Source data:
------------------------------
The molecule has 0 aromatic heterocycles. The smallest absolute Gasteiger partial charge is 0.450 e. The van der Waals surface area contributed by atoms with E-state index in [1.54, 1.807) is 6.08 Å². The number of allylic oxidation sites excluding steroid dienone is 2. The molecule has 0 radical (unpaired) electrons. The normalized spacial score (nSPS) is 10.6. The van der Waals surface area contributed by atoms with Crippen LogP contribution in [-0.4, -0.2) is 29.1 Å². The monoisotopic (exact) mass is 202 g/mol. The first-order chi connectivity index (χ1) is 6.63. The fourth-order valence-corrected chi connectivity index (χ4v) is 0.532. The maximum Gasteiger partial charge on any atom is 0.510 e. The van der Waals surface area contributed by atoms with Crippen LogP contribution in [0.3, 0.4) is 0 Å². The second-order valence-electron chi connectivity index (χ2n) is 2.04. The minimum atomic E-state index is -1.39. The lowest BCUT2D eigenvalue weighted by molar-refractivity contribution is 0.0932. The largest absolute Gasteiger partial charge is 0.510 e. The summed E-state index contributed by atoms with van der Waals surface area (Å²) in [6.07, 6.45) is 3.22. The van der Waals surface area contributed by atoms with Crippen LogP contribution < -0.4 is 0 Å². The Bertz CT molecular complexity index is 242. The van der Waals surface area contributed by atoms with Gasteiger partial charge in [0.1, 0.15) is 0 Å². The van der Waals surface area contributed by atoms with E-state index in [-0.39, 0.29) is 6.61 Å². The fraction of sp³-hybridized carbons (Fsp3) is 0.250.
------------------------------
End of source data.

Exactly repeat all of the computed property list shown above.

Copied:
The molecule has 0 aromatic heterocycles. The smallest absolute Gasteiger partial charge is 0.450 e. The van der Waals surface area contributed by atoms with E-state index in [1.54, 1.807) is 6.08 Å². The number of allylic oxidation sites excluding steroid dienone is 2. The molecule has 0 radical (unpaired) electrons. The normalized spacial score (nSPS) is 10.6. The van der Waals surface area contributed by atoms with Crippen LogP contribution in [-0.4, -0.2) is 29.1 Å². The monoisotopic (exact) mass is 202 g/mol. The first-order chi connectivity index (χ1) is 6.63. The fourth-order valence-corrected chi connectivity index (χ4v) is 0.532. The maximum Gasteiger partial charge on any atom is 0.510 e. The van der Waals surface area contributed by atoms with Crippen LogP contribution in [0.3, 0.4) is 0 Å². The second-order valence-electron chi connectivity index (χ2n) is 2.04. The minimum atomic E-state index is -1.39. The lowest BCUT2D eigenvalue weighted by molar-refractivity contribution is 0.0932. The largest absolute Gasteiger partial charge is 0.510 e. The summed E-state index contributed by atoms with van der Waals surface area (Å²) in [6.07, 6.45) is 3.22. The van der Waals surface area contributed by atoms with Crippen LogP contribution < -0.4 is 0 Å². The Bertz CT molecular complexity index is 242. The van der Waals surface area contributed by atoms with Gasteiger partial charge in [0.1, 0.15) is 0 Å². The van der Waals surface area contributed by atoms with E-state index in [-0.39, 0.29) is 6.61 Å². The fraction of sp³-hybridized carbons (Fsp3) is 0.250.